"The world is dark, and light is precious.
Come closer, dear viewer. You must trust me. I am telling you a story."
- Kate Di Camillo, The Tale of Despereaux
Dr. Brenda Scott is an art photographer based in Durham, NC.
She has been making photographs since elementary school. Also trained as a cellist and an organologist (one who specializes in the history and development of musical instruments), she worked as a curator of a small musical instrument museum for just over 10 years before becoming a freelance photographer, curator, fine art printer, and photography instructor.
Her "Stagville: Black & White" exhibit was shown at the NC Museum of History, a Smithsonian affiliate, for 11 months. Afterward, the exhibit was exhibited at the Museum of the Cape Fear in Fayetteville, NC, through December of 2015. In January 2016 it became part of the permanent holdings of the Southern Historical Collections at the University of North Carolina at Chapel Hill.
Her exhibit on the Vance Birthplace, entitled "The Mountains are Calling" was displayed last autumn in Asheville at the the Western Office and the West Asheville Library. In 2018 it was in the North Carolina State Capitol Building from January through early April.
Currently, she is working on her mixed media painting skills for portraiture and an exhibit called, "My Bonnie Lies over the Ocean"; a photographic exploration of connections between the Piedmont region of North Carolina and Scotland, using as its starting point the legendary Flora MacDonald. Scott is the recipient of an Alice Horsman Scholarship from Somerville College, Oxford, to assist with this project. Scott earned her doctorate at the University of Oxford (Somerville College) and holds degrees from UNC-Chapel Hill, Auburn University, and the Academy of Art University.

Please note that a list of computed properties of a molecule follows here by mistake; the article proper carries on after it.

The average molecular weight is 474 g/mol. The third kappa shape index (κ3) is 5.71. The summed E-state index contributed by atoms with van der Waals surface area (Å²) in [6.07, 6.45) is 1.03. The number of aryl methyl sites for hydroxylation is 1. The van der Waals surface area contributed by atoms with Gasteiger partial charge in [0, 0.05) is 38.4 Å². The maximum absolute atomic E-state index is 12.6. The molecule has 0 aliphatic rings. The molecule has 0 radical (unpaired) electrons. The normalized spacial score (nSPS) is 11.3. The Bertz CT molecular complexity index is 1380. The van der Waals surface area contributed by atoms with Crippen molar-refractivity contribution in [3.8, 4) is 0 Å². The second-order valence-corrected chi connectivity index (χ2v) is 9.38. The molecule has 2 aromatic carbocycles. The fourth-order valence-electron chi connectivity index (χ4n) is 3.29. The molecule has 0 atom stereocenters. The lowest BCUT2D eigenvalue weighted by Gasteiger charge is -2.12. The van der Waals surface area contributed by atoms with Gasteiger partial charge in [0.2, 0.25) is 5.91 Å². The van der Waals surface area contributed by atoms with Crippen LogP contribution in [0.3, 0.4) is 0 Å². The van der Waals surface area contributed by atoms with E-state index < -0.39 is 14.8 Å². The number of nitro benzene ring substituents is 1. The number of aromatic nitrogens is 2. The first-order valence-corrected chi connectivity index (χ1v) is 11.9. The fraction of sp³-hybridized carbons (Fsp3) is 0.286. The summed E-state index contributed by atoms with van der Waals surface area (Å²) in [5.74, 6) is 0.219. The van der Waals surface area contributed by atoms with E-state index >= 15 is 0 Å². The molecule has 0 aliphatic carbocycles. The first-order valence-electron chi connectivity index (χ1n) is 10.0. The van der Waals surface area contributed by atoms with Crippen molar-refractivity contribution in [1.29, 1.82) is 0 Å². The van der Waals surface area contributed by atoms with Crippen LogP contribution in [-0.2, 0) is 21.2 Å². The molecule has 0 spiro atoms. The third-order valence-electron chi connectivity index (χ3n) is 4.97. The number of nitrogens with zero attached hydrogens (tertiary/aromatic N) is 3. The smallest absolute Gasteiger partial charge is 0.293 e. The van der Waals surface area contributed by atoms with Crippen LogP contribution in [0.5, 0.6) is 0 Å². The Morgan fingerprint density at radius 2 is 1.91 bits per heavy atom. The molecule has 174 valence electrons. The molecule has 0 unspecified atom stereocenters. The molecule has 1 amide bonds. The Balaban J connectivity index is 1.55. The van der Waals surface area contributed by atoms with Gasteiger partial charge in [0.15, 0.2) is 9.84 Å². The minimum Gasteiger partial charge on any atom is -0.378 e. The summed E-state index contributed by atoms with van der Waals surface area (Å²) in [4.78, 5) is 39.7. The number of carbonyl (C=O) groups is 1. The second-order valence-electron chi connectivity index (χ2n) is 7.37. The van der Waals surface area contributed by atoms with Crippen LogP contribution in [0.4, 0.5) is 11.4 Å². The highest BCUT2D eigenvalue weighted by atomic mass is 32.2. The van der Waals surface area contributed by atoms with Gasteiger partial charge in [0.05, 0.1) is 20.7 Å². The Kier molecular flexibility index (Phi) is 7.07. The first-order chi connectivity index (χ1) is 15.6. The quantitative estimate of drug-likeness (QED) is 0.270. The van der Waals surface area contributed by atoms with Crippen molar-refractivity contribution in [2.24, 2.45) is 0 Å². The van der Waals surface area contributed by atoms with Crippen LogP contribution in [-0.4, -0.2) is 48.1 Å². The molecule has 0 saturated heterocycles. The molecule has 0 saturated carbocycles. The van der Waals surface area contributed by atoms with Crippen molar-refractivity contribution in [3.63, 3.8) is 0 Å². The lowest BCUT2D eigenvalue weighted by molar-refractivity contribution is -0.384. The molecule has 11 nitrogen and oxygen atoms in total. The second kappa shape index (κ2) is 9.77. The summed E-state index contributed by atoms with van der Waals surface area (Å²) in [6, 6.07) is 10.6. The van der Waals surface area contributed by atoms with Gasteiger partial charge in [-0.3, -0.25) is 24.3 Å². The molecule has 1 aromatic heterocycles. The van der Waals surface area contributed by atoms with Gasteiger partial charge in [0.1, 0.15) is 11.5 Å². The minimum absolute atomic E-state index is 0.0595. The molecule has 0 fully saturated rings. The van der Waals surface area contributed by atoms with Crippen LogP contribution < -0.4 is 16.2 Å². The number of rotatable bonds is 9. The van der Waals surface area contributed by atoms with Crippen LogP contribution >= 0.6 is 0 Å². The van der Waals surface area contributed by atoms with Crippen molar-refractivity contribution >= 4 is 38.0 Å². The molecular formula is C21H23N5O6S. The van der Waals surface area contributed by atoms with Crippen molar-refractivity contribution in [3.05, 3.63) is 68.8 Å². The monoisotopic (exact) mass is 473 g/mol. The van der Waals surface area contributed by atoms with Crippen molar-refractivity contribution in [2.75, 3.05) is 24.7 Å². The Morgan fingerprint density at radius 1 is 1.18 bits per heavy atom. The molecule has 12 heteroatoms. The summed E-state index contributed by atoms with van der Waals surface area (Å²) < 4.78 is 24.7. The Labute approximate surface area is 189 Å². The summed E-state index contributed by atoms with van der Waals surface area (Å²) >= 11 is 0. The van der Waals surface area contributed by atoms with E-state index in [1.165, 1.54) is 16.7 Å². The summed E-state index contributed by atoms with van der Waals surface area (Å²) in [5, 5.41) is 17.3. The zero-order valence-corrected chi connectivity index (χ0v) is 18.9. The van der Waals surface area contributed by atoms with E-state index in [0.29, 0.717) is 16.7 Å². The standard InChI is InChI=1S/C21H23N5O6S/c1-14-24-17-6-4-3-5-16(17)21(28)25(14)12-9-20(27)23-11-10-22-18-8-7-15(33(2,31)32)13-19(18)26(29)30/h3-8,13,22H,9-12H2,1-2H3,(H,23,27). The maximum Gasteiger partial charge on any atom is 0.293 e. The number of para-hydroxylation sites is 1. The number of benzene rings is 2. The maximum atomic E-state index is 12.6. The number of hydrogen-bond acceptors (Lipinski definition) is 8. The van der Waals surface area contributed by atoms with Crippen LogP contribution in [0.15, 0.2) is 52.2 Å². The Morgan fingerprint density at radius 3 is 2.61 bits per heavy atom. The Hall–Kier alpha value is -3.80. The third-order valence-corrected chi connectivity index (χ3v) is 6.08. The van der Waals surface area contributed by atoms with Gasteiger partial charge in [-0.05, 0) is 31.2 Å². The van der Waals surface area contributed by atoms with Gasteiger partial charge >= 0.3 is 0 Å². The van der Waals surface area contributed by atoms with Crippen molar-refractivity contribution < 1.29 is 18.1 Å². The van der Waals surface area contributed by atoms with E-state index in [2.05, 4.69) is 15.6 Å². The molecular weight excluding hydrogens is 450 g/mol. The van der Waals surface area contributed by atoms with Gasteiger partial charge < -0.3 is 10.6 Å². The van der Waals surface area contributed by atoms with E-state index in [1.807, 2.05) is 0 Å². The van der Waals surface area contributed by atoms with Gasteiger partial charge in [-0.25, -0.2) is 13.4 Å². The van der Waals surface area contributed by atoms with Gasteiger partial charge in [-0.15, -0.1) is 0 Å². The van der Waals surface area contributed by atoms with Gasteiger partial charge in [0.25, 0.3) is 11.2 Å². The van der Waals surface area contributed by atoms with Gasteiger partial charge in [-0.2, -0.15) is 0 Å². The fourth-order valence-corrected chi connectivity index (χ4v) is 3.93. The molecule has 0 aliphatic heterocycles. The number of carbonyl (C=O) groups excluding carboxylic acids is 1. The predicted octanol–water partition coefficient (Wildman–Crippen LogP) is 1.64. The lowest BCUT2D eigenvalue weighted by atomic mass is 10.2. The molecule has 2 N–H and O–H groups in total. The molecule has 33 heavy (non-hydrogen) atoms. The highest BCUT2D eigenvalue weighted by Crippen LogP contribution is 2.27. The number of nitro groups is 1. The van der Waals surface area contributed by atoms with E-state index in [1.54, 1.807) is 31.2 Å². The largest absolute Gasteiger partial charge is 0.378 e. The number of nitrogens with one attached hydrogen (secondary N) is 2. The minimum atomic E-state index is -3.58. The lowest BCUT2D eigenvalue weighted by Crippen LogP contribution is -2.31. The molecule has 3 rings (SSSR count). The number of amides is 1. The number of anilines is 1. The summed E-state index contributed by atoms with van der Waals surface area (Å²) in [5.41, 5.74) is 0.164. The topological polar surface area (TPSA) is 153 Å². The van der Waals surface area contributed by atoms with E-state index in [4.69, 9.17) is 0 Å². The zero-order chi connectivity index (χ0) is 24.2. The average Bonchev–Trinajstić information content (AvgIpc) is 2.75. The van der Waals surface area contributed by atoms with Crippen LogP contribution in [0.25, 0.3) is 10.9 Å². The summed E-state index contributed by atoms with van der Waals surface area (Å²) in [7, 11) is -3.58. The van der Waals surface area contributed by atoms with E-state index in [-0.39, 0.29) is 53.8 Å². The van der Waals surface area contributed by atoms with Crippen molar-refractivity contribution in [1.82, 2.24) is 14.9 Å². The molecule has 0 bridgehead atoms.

Full c.v. available upon request.
I am a photographer, because I cannot imagine spending my life doing anything else.
Photography has always been a part of my life. My parents introduced the art to me, even taking me to meet Ansel Adams when I was a child. However, until recently, it did not strike me that photography could be my profession.
Now I want to work as a photographer until I can no longer work at anything. Originally I studied music, and my greatest cello teacher taught me that there are at least five ways to play every musical phrase. His words echo in my mind as I work with my camera, guiding me to look at scenes in many ways.
I have always felt a strong spirit of place; the land tells the stories of those who preceded us and of those who share our time. This is why I explore places, looking for a visual “whisper history.”
Visual exploration is my adventure. I get lost in visual experience and feel as if I am a part of something much larger than myself – as if stories merely flow through me. This is the magical moment when I am both created and creator.